Paddling races are less likely to do harm than rowing or running races to the individual who has not properly trained himself, as most of the work results in tiring the muscles and not overexerting the lungs and heart, though these organs are called on to do their full share. It is foolhardy to enter any race requiring muscular action without careful training of the muscles brought into play. Constant paddling not only perfects the skill of the paddler, but also builds up his muscles to accomplish more work.

122 • 123

In a long race, over two miles, it is well to follow behind the leader, to push him all the time and yet not have to set the pace yourself. He is where you can see him, and he cannot see you. The leader is apt to attempt too great a pace at the start to keep up all through a race. In a short race it is well to get the lead as soon as possible. Leading inspires confidence; following is discouraging and tends to result in loss of nerve.

To do fast paddling requires study in the direction of making every pound tell, reducing the lost motion and wasting of power to the minimum. Watch the objective point and not the canoes, except out of the very corners of your eyes.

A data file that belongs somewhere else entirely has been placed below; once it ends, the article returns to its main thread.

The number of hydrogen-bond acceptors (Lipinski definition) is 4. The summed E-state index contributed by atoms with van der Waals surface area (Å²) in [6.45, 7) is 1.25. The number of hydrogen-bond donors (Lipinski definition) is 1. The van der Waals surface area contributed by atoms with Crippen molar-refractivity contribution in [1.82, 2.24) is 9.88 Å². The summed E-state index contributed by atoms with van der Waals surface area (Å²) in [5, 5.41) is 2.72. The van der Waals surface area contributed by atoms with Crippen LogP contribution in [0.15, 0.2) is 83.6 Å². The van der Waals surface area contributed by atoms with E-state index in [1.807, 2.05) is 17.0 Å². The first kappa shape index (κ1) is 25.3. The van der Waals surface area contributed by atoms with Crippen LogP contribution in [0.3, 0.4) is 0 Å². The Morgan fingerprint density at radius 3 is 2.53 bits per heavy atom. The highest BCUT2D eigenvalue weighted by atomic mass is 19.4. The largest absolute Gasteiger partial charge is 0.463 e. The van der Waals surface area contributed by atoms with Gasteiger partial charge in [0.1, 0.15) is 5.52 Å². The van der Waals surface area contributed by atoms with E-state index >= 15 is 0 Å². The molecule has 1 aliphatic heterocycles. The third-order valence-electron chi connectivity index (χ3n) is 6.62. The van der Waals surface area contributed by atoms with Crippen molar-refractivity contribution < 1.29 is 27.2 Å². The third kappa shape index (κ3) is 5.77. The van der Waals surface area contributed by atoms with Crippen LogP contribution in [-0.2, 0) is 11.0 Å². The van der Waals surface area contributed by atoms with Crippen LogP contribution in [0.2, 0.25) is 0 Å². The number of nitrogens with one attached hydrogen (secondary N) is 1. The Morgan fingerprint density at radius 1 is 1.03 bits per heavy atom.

An upset race is a paddling race of about a quarter mile, the canoes all being turned completely over at a given signal, righted, and paddled across the finish line. The signal is given by the judge when he pleases, the paddlers not knowing when it is to be given. By upsetting the canoe some water is sure to get inboard. A light canoe is easier to paddle than when it has water in it. Therefore, at the starting signal, put in all your power and get just as near as possible to the finish line before the upset comes, in order that only a short distance will have to be traveled with a waterlogged canoe. At the signal, stand up and roll the canoe bottom side up, as you go into the water; then reach over and turn the canoe right side up as skillfully as you can, to get in the least water; crawl in over the side, and paddle over the line. As the canoe upsets be very careful not to lose the paddle; hold it in one hand, or attach it to a line fastened to your body in such a way that it will not hamper you in getting into the canoe again, or twist up as you go over and thus cause trouble. Turning the canoe over without shipping much water, and getting in her quickly from the water, are the two points to be practiced in preparing for an upset race. Everything but the paddle should be securely fastened in the canoe, in order that nothing can get out of place when the canoe is turned over, seat, footbrace, bottom-board, backboard, etc. No rudder is needed in such a race.